The relationship between distance and time, income and hourly wage, weight and mass, speed and distance traveled, pressure and volume, temperature and kinetic energy, and force and acceleration are examples of direct variation in mathematics.

**Examples of Direct Variation****1: Flow Rate and Pipe Diameter****2: Medication Dose and Body Weight****3: Company Revenue and Number of Employees****4: Distance and Time Traveling at Constant Speed****5: Light Intensity and Distance from Source****6: Volume and Radius of Sphere****7: Force and Area under Pressure****8: Friction Force and Normal Force****9:****Braking Distance and Speed****10:****Temperature Change and Mass**

**Examples of Direct Variation**

Here are a few Examples of Direct Variation in Math:

**1: Flow Rate and Pipe Diameter**

Doubling the diameter of a pipe under constant pressure quadruples the fluid flow rate based on the relationship between flow and cross-sectional area.

**Experiment: Push water through PVC pipes of different diameters. Measure flow rate by collecting and timing water volume from the output. The quadrupling relationship between diameter and flow will be observable.**

**2: Medication Dose and Body Weight**

The dose of medications often scales directly with patient body weight. Heavier patients require corresponding higher doses compared to low body weight patients.

**Experiment: Use dosing equations that factor in body weight to calculate medication amounts for hypothetical patients. Plot medication dose versus weight to show the linear relationship.**

**3: Company Revenue and Number of Employees**

Hiring more people can directly correlate with increased company productivity and sales revenue since more employees contribute to more output.

**Experiment:Experiment: Create mock company data by inventing number of employees and associated fictional revenues. Graph the changing revenue as staff sizes increase to visualize the direct variation.**

**4: Distance and Time Traveling at Constant Speed**

The distance traveled is directly proportional to the time spent traveling if speed is constant. For example, traveling twice as long means covering twice the distance.

**Experiment: Measure the distance traveled on a toy car after different lengths of time at a fixed speed. The distances should increase proportionally to time.**

**5: Light Intensity and Distance from Source**

The intensity of light from a point source decreases proportionally as distance from the source increases according to the inverse square law.

**Experiment: Measure light intensity from a bulb at various distances. Farther distances will show rapidly decreasing intensity as distance rises.**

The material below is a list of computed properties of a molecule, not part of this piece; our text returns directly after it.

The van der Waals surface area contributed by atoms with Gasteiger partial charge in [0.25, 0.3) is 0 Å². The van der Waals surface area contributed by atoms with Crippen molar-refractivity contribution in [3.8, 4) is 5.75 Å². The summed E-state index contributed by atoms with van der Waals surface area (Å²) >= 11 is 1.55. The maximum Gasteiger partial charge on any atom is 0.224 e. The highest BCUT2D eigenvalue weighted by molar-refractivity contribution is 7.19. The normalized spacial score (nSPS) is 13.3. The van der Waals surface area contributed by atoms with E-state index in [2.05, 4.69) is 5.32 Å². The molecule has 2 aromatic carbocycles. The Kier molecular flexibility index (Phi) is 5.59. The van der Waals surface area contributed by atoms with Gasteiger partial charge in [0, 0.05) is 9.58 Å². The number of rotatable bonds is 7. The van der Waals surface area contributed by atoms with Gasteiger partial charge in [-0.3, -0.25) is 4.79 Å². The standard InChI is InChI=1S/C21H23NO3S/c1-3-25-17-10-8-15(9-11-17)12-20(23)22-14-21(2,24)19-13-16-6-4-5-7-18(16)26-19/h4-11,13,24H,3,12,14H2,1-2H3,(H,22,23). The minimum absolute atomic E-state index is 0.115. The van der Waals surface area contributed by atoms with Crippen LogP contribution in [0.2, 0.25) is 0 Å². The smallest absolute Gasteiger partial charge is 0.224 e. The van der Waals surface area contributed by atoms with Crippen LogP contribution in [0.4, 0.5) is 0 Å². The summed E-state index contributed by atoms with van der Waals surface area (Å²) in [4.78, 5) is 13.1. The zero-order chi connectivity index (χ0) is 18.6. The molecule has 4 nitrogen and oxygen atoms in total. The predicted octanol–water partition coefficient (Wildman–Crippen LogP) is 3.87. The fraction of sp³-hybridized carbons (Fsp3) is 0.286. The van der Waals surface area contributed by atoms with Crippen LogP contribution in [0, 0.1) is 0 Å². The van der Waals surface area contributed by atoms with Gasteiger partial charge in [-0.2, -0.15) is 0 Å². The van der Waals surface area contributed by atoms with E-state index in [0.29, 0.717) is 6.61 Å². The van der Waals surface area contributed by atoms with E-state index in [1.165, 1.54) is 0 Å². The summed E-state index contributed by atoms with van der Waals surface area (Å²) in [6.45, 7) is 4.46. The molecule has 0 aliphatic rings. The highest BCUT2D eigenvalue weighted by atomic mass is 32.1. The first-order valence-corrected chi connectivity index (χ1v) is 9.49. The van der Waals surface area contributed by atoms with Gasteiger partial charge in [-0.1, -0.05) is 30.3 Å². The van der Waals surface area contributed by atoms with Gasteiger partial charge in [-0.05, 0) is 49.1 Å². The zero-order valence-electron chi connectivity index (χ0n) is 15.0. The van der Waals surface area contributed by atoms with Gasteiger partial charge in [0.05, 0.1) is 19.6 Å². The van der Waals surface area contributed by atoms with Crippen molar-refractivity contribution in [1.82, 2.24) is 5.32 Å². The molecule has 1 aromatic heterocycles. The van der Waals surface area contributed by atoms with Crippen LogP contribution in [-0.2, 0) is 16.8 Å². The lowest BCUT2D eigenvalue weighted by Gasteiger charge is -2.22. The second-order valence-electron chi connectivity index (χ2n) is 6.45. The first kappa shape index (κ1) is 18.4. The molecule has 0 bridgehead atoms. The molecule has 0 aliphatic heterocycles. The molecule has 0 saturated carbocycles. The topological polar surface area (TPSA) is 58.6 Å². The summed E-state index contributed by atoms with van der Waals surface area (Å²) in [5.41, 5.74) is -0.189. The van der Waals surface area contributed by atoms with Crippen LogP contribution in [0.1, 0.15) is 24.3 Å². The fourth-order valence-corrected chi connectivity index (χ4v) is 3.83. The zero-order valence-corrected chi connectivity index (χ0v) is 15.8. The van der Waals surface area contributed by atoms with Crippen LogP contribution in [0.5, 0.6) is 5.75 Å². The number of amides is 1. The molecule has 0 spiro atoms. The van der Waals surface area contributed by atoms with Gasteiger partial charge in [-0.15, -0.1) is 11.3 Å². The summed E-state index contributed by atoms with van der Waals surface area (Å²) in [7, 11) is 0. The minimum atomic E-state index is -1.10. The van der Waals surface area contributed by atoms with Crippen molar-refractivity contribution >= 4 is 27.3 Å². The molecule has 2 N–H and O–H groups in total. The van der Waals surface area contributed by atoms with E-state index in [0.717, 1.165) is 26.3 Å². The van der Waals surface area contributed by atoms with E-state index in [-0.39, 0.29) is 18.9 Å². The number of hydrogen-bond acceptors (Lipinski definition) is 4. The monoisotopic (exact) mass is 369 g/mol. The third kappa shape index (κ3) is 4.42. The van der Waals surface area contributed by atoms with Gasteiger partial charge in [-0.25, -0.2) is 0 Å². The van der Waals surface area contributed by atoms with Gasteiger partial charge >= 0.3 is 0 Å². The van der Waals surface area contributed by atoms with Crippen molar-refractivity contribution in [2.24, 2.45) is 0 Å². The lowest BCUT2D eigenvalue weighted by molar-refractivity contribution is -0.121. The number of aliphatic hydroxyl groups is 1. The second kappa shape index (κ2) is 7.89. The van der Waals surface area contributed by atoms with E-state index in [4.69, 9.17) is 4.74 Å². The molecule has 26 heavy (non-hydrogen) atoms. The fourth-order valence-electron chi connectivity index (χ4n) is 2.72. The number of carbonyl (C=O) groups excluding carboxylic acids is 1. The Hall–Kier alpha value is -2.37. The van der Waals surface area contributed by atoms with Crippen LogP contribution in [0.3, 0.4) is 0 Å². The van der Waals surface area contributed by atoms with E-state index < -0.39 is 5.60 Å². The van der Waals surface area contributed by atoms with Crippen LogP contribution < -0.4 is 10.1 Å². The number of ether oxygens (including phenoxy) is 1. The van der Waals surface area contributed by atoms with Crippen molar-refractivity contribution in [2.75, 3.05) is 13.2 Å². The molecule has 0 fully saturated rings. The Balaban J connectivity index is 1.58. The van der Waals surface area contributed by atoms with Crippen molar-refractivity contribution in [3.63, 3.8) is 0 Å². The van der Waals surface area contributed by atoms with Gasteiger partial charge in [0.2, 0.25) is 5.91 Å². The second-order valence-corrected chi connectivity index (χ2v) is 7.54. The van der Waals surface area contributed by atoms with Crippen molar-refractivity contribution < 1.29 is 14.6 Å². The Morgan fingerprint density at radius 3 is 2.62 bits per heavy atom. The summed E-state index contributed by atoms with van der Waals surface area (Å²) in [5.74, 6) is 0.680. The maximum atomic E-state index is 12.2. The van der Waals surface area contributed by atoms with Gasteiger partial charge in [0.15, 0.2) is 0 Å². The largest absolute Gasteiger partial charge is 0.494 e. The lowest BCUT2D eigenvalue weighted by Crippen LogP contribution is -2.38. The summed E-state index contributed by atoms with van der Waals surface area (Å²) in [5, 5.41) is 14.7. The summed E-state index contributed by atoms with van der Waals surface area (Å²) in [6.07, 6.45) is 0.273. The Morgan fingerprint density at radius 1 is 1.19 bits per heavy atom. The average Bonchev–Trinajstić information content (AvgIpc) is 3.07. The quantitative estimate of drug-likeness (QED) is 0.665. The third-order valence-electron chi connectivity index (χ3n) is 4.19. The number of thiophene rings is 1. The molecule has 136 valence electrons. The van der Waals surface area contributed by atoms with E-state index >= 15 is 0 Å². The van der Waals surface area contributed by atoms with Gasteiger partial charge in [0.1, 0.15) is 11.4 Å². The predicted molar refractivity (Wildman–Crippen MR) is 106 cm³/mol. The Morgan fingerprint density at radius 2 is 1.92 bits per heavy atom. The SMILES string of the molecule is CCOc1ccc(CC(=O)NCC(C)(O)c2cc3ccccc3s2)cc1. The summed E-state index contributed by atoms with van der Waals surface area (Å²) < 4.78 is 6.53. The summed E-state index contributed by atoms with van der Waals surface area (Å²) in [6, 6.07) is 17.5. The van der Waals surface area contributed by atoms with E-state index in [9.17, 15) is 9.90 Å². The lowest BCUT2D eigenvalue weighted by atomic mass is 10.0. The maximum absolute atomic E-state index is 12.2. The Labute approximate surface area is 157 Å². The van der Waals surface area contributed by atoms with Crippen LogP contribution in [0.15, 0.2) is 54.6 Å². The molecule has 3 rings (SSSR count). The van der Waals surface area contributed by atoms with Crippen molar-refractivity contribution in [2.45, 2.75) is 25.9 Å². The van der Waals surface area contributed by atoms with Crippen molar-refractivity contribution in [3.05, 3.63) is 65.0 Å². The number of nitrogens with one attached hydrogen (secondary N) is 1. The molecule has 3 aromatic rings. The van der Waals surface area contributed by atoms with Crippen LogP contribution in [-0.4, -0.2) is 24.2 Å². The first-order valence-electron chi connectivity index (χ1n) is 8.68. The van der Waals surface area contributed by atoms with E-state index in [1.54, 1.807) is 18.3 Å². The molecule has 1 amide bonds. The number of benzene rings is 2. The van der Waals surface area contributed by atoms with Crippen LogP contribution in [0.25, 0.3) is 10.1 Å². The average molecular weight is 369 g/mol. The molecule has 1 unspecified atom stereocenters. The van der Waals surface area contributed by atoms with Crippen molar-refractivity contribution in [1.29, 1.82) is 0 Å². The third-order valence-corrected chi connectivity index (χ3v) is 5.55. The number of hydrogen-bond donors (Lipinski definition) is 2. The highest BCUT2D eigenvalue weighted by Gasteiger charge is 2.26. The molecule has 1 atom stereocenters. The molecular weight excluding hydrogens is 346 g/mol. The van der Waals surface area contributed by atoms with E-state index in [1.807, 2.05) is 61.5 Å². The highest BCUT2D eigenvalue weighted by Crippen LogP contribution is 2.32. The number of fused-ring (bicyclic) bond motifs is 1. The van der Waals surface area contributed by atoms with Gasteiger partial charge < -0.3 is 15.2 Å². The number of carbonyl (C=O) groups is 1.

**6: Volume and Radius of Sphere**

For a sphere of fixed proportions, volume increases or decreases directly as radius cubed. Having twice the radius means 2^3 = 8 times the volume.

**Experiment: Measure water volumes of spheres with different known radii. Show volume is proportional to radius cubed.**

**7: Force and Area under Pressure**

For a constant pressure, the perpendicular force applied is directly proportional to the area over which the pressure is applied.

**Experiment: Place weights on boxes of different sizes that have pressure sensors. The force should covary with surface area under the same pressure from the weights.**

**8: Friction Force and Normal Force**

The friction force between two solid surfaces is directly proportional to the normal force pressing them together as per Coulomb’s law of friction.

**Experiment: Measure friction of objects under different normal loads. The friction varies directly with changes in normal force.**

**9:** **Braking Distance and Speed**

The braking distance required for a vehicle is directly proportional to its speed, assuming a constant braking force. Doubling the vehicle’s velocity will double the distance needed to come to a stop.

**Experiment: Use a toy car and measure how far it travels after braking from different starting speeds. The data will demonstrate direct variation between speed and stopping distance.**

**10:** **Temperature Change and Mass**

For an object with constant specific heat capacity, the temperature change the object undergoes will vary directly with the amount of heat transferred. Since heat equals mass times specific heat capacity times temperature change, temperature change depends directly on mass at a constant specific heat.

**Experiment: Add different masses of water to cups then apply a heat source for the same duration. Measure the temperature changes using a probe. The data will show direct variation between mass and delta T.**

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